California teachers have won an appeal to overturn a 2014 case brought by student advocacy group Students Matter, which limited educators’ rights to tenure and eased the ability with which they could be fired.
In the original court case, Vergara v. California, nine student plaintiffs (with the help of Students Matter) won a case against the state in which they argued that union-sanctioned teacher protections had actually enabled a culture where, according to Emma Brown at the Washington Post, “poor and minority children were more likely to be saddled with ineffective teachers who were difficult to fire.”
Meanwhile, teachers unions argue that restricting the rights of educators will only dam the flow of talented people into the profession.
“It is vitally important that every single child, particularly the kids who brought this case, receive a great public education,” says Randi Weingarten, president of the American Federation of Teachers. “That starts with recruiting, retaining and supporting teachers, not blaming educators for societal problems or stripping away their voice.”
While the appeals court agreed that the California public school system was guilty of “deplorable staffing decisions,” they did not find anything unconstitutional about the laws protecting teachers.
From the court’s opinion:
“The court’s job is merely to determine whether the statutes are constitutional, not if they are ‘a good idea.’ The evidence did not show that the challenged statutes inevitably cause this impact.”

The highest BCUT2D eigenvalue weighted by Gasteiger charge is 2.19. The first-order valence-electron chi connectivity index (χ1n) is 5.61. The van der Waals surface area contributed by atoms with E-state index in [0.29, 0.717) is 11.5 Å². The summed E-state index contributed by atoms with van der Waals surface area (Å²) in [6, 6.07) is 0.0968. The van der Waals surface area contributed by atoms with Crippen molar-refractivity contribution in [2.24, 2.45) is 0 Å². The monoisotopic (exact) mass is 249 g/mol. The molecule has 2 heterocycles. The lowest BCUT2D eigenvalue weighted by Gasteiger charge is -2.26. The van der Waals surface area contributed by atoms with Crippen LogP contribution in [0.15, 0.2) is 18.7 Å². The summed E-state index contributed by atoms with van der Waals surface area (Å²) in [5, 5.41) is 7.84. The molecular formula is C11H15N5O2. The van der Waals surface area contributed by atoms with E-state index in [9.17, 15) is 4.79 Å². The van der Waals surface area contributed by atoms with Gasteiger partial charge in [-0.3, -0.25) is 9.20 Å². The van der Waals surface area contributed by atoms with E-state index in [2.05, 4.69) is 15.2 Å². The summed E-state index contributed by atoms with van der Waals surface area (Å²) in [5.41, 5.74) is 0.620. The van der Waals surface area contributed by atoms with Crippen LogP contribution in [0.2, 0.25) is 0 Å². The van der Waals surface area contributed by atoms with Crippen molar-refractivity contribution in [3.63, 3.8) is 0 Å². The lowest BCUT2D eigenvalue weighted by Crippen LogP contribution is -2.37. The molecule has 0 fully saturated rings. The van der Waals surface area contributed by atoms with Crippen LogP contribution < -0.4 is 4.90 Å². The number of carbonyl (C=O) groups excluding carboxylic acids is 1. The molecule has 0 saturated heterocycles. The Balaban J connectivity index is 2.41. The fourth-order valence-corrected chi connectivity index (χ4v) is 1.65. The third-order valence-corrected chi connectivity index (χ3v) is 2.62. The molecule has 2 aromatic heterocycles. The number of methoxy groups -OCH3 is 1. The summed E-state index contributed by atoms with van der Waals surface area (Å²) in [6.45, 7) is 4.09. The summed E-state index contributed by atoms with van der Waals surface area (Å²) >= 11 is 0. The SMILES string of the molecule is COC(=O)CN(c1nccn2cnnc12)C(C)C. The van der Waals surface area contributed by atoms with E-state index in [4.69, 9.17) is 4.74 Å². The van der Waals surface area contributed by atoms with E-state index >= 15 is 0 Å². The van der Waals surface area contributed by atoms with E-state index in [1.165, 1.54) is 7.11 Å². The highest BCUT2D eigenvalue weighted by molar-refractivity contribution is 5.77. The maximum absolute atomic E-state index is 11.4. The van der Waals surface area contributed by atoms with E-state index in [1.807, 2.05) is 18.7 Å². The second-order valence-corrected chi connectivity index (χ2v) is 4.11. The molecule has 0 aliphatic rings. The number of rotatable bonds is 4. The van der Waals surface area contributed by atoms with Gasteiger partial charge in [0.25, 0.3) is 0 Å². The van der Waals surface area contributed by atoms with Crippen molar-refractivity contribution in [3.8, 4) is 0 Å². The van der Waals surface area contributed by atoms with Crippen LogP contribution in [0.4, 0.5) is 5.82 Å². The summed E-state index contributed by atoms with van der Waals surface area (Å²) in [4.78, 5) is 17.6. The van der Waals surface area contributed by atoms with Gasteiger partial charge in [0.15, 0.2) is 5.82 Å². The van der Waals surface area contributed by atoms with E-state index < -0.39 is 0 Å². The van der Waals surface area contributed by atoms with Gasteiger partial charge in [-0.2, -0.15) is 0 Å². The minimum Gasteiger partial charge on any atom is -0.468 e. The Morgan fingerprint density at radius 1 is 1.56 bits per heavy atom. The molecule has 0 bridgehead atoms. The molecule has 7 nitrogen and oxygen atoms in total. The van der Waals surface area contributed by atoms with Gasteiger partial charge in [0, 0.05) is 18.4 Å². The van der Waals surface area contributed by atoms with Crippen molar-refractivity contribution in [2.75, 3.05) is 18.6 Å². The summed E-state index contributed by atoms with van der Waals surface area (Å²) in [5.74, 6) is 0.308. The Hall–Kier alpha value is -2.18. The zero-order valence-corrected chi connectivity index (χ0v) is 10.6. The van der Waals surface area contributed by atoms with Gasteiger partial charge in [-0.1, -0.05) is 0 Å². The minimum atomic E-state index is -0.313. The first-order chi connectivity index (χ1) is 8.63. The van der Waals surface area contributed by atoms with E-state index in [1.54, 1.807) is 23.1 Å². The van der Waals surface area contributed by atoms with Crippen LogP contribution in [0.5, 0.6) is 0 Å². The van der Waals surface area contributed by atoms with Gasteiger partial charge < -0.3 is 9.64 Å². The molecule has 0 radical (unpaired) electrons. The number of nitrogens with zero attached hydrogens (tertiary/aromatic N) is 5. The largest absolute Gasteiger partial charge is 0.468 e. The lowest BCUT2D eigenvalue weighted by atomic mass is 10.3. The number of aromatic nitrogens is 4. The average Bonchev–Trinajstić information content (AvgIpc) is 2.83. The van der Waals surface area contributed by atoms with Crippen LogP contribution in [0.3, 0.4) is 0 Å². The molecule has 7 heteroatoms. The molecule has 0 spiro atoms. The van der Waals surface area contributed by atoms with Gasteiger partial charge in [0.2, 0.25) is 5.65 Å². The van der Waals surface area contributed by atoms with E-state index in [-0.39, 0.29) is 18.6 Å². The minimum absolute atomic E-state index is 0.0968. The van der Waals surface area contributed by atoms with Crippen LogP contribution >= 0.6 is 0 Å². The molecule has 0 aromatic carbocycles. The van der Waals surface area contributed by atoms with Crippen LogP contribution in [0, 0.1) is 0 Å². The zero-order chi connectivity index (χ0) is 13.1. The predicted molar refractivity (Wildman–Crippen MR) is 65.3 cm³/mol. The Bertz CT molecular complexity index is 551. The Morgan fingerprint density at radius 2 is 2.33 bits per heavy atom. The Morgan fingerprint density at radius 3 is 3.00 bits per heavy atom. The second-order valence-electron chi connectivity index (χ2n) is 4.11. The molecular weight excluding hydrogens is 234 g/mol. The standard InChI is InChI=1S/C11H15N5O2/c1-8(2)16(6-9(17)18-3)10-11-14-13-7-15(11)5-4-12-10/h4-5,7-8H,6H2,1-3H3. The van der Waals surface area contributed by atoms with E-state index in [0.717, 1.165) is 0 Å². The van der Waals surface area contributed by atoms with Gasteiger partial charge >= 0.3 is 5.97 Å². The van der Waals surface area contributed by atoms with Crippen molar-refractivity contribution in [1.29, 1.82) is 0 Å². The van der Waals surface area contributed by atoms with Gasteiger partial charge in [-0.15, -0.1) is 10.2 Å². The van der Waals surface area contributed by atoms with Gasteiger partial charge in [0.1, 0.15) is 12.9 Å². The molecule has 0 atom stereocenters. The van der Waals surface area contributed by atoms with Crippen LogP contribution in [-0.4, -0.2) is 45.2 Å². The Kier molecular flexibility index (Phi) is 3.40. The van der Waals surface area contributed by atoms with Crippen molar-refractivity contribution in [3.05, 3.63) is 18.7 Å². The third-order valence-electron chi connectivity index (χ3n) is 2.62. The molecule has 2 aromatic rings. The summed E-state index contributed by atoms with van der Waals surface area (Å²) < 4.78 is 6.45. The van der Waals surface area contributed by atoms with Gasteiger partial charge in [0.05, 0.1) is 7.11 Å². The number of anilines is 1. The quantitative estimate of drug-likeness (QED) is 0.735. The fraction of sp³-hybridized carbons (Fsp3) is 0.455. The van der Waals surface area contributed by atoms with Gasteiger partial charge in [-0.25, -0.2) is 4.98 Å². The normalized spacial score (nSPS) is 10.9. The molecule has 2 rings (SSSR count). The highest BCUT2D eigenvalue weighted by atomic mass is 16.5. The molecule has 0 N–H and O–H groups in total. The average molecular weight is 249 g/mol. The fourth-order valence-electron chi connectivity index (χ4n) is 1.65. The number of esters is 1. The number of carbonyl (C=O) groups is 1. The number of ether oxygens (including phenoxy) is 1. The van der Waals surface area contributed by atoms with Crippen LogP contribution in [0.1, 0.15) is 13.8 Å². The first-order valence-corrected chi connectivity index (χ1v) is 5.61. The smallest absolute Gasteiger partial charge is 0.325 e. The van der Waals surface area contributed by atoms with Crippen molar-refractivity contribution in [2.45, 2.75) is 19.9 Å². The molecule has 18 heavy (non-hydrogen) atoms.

Theodore J. Boutrous Jr., the attorney representing the student plaintiffs, says that they will continue to fight to improve the lives of California public school pupils:
“We came to court to defend the rights of California’s public school students and will continue to do so, despite today’s temporary setback. The Court of Appeal’s decision mistakenly blames local school districts for the egregious constitutional violations students are suffering each and every day, but the mountain of evidence we put on at trial proved—beyond any reasonable dispute—that the irrational, arbitrary, and abominable laws at issue in this case shackle school districts and impose severe and irreparable harm on students.”
Unions, however, are celebrating the appeal as a rare win for organized labor.
“Ensuring that every student gets a good education is a critical goal,” says president of the National Education Association, Lily Eskelsen García. “But one that can’t be solved with stripping our teachers of their rights.”
Image via the AP.